Where ':' are the delimiters (you can replace them with / or any character not in the query, any sign following the s will do it) Here ^ (caret) means at the beginning of the input string and $ (dollar) means at the end. The . (point) that it's after the caret and the one that it's before the dollar sign represents a single character. So in other words we are deleting the first and last characters. Take in mind this will delete any characters even if | it's not present in the string.

EX:

$ echo "abcdefg" | sed 's:^.\(.*\).$:\1:'
bcdef
10

And another one:

string="|abcdefg|"
echo "${string//|/}"
3

shell function

A bit more verbose approach, but works on any sort of first and last character, doesn't have to be the same. Basic idea is that we are taking a variable, reading it character by character, and appending only those we want to a new variable

Here's that whole idea formatted into a nice function

crop_string_ends() {
    STR="$1" 
    NEWSTR="" 
    COUNT=0 
    while read -n 1 CHAR 
    do
        COUNT=$(($COUNT+1)) 
        if [ $COUNT -eq 1 ] || [ $COUNT -eq ${#STR} ] 
        then
            continue 
        fi 
        NEWSTR="$NEWSTR"$CHAR 
    done <<<"$STR" 
    echo $NEWSTR 
}

And here is that same function in action:

$> crop_string_ends "|abcdefg|"                                                                                       
abcdefg
$> crop_string_ends "HelloWorld"                                                                                      
elloWorl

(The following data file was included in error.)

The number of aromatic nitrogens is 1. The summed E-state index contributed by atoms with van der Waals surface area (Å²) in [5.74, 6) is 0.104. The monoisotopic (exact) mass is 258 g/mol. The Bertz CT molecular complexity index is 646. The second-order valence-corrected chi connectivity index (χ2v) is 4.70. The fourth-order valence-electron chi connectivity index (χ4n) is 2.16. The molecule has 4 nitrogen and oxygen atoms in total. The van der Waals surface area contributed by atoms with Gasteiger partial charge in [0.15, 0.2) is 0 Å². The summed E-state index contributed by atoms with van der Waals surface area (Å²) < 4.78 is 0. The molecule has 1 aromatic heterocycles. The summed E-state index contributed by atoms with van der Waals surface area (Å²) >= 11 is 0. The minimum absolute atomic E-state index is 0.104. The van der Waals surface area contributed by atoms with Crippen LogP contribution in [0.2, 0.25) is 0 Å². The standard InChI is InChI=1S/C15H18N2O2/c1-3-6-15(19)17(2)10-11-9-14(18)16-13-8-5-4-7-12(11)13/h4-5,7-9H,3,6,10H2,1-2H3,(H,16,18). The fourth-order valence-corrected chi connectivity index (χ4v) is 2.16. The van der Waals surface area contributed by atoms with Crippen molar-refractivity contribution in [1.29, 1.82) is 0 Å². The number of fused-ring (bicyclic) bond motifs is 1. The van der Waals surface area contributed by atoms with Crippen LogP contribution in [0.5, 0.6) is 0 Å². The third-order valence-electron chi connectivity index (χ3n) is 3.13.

Python

>>> mystring="|abcdefg|"
>>> print(mystring[1:-1])
abcdefg

or on command line:

$ python -c 'import sys;print sys.stdin.read()[1:-2]' <<< "|abcdefg|"                                             
abcdefg

AWK

$ echo "|abcdefg|" | awk '{print substr($0,2,length($0)-2)}'                                                      
abcdefg

Ruby

$ ruby -ne 'print $_.split("|")[1]' <<< "|abcdefg|"                                                               
abcdefg
2

Small and universal solution:

expr "|abcdef|" : '.\(.*\).'

Special in this case and allowing that the '|' character may be there or not:

expr "|abcdef" : '|*\([^|]*\)|*'
2
$ string="|abcdefg|"
$ string="${string#?}" && string="${string%%?}"
$ echo "$string"
abcdefg

From http://tldp.org/LDP/abs/html/parameter-substitution.html

${var#Pattern}
Remove from $var the shortest part of $Pattern that matches the front end of $var.
${var%%Pattern}
Remove from $var the longest part of $Pattern that matches the back end of $var.

2

You can use this:

echo "|abcdefg|" | tr -d "|"

With this line of code, you remove all |->(pipe) in the string.

2
  • 1
    I needed to remove dbl-quotes from a grepd string (e.g. "IPVanish-nyca20-VPN"). The | tr -d "\"" worked like a charm. +1
    – Seamus
    Commented Mar 5 at 21:05
  • Surprising that this is the only answer here that recommends tr; even more surprising that this is the first answer - after 13 years - to use tr in the answer. Hmmm - maybe that says something about Ubuntu (or its users) lol Anyway, here's more on tr from Dave McKay.
    – Seamus
    Commented Mar 5 at 22:36

You must log in to answer this question.

Not the answer you're looking for? Browse other questions tagged .